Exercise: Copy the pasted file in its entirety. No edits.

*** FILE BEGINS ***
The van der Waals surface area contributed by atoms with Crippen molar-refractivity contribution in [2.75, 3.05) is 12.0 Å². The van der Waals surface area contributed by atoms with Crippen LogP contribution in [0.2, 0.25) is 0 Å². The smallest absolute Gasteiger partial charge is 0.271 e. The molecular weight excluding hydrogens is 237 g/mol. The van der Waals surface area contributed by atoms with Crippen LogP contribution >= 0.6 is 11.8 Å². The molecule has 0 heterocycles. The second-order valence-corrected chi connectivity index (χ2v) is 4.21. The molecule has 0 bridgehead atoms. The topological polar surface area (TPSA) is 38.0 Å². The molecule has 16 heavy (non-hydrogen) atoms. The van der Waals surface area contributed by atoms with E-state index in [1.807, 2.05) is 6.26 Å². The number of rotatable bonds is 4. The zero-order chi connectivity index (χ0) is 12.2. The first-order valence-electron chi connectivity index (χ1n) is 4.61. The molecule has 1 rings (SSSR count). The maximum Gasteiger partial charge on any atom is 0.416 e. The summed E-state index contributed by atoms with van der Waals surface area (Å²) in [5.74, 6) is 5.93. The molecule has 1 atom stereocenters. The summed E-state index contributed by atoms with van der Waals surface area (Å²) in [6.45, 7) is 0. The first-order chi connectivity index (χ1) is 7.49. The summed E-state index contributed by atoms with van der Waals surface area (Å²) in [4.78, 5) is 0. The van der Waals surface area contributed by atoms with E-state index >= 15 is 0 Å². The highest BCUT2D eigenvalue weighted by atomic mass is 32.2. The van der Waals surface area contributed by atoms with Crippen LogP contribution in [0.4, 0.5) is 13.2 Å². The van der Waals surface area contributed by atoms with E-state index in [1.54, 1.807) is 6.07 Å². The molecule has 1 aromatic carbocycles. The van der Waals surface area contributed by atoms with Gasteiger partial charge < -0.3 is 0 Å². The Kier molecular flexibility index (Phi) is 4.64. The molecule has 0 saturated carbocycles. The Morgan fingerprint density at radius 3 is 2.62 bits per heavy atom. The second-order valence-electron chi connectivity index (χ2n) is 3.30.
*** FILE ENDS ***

The van der Waals surface area contributed by atoms with Crippen molar-refractivity contribution in [2.75, 3.05) is 12.0 Å². The van der Waals surface area contributed by atoms with Crippen LogP contribution in [0.2, 0.25) is 0 Å². The smallest absolute Gasteiger partial charge is 0.271 e. The molecular weight excluding hydrogens is 237 g/mol. The van der Waals surface area contributed by atoms with Crippen LogP contribution >= 0.6 is 11.8 Å². The molecule has 0 heterocycles. The second-order valence-corrected chi connectivity index (χ2v) is 4.21. The molecule has 0 bridgehead atoms. The topological polar surface area (TPSA) is 38.0 Å². The molecule has 16 heavy (non-hydrogen) atoms. The van der Waals surface area contributed by atoms with E-state index in [1.807, 2.05) is 6.26 Å². The number of rotatable bonds is 4. The zero-order chi connectivity index (χ0) is 12.2. The first-order valence-electron chi connectivity index (χ1n) is 4.61. The molecule has 1 rings (SSSR count). The maximum Gasteiger partial charge on any atom is 0.416 e. The summed E-state index contributed by atoms with van der Waals surface area (Å²) in [5.74, 6) is 5.93. The molecule has 1 atom stereocenters. The summed E-state index contributed by atoms with van der Waals surface area (Å²) in [6.45, 7) is 0. The first-order chi connectivity index (χ1) is 7.49. The summed E-state index contributed by atoms with van der Waals surface area (Å²) in [4.78, 5) is 0. The van der Waals surface area contributed by atoms with E-state index >= 15 is 0 Å². The highest BCUT2D eigenvalue weighted by atomic mass is 32.2. The van der Waals surface area contributed by atoms with Crippen LogP contribution in [0.4, 0.5) is 13.2 Å². The van der Waals surface area contributed by atoms with E-state index in [1.54, 1.807) is 6.07 Å². The molecule has 1 aromatic carbocycles. The van der Waals surface area contributed by atoms with Gasteiger partial charge < -0.3 is 0 Å². The Kier molecular flexibility index (Phi) is 4.64. The molecule has 0 saturated carbocycles. The Morgan fingerprint density at radius 3 is 2.62 bits per heavy atom. The second-order valence-electron chi connectivity index (χ2n) is 3.30.